HECO crews work on weather-related power outages across Oahu

UPDATE: According to Hawaiian Electric’s Twitter account, as of 12:19 p.m., all major outages on Oahu were restored overnight.

Hawaiian Electric crews continued to work on restoring power outages caused by high winds and stormy weather over the weekend.

“We’ve seen downed trees. We’ve seen debris and vegetation blown into the power lines. A lot of really difficult conditions out there that have caused these outages,” said Darren Pai, HECO spokesperson.

Crews have been working nonstop. In some areas, they’re facing difficulties.

“In order to work on these outages, we’ve literally had to cut trails through some very dense vegetation in some places. For example, in Maunawili, our crews really have to go off the road. In that area, we’ve got some damaged lines and downed poles in an area where there’s a lot of albezia trees that have come down,” said Pai.

On Saturday, the city briefly closed two beach parks due to health and safety reasons. The bathrooms at Maunalua Bay and Sandy Beach were without power and deemed inoperable. Honolulu police officers were also directing traffic at intersections in Kailua because the traffic lights were out.

So when can residents expect the power to be restored?

“We’re hoping to get it back as quickly as possible. We’d like to give some people assurance about when, but really it depends on the conditions we encounter in the field. We just want people to know we’re working as quickly as we can to make sure we can do the job safely,” said Pai. “We know that it’s Valentine’s Day. A lot of people have plans. We really thank them for their understanding and their patience.”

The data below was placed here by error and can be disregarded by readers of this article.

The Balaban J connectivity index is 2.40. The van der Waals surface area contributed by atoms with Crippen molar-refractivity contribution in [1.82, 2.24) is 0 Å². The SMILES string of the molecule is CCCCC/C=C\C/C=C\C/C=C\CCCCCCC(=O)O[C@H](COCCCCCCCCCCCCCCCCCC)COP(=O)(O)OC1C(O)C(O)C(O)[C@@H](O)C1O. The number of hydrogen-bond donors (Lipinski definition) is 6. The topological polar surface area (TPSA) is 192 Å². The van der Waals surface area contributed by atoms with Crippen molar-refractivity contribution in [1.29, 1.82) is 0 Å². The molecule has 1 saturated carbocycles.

Anyone without electricity should call 1-855-304-1212 to report their outage. Call volumes may be high, so the utility is asking its customers to be patient.

In addition, HECO urges the public to follow these safety tips:

  • Stay away from downed power lines. Assume they are energized and dangerous. If you see someone injured after touching a downed power line, call 9-1-1 for help.
  • Should you need to evacuate, take emergency supplies and remember to shut off electricity at the main breaker or switch.
  • Make plans in advance to go to a safe location where electricity will be available. If someone in your home depends on an electrically powered life support system and you don’t have a backup generator. Some shelters are designed for people with health needs — just remember to take your own medical equipment and medications.
  • When using a portable generator, carefully read and follow instructions in the manufacturer’s manual. Do not plug the generator into your household electrical outlets.
  • If you have a rooftop photovoltaic system, consult with your licensed solar contractor regarding normal and emergency operation procedures for your solar system. As a safety precaution, most photovoltaic systems are designed to safely shut down during outages. PV systems typically have monitoring systems which allow owners to check on the status of their system.
  • If you become trapped in an elevator during a power outage, relax and stay calm until help arrives. Use elevator emergency communication systems to report where you are and who is with you. Do not try to force open elevator doors. Never try to exit a stalled elevator car. Always wait for trained and qualified emergency personnel.

If you can safely take photographs or video of damage done by the windy weather, you can send them to KHON2 News using our ReportIt feature.

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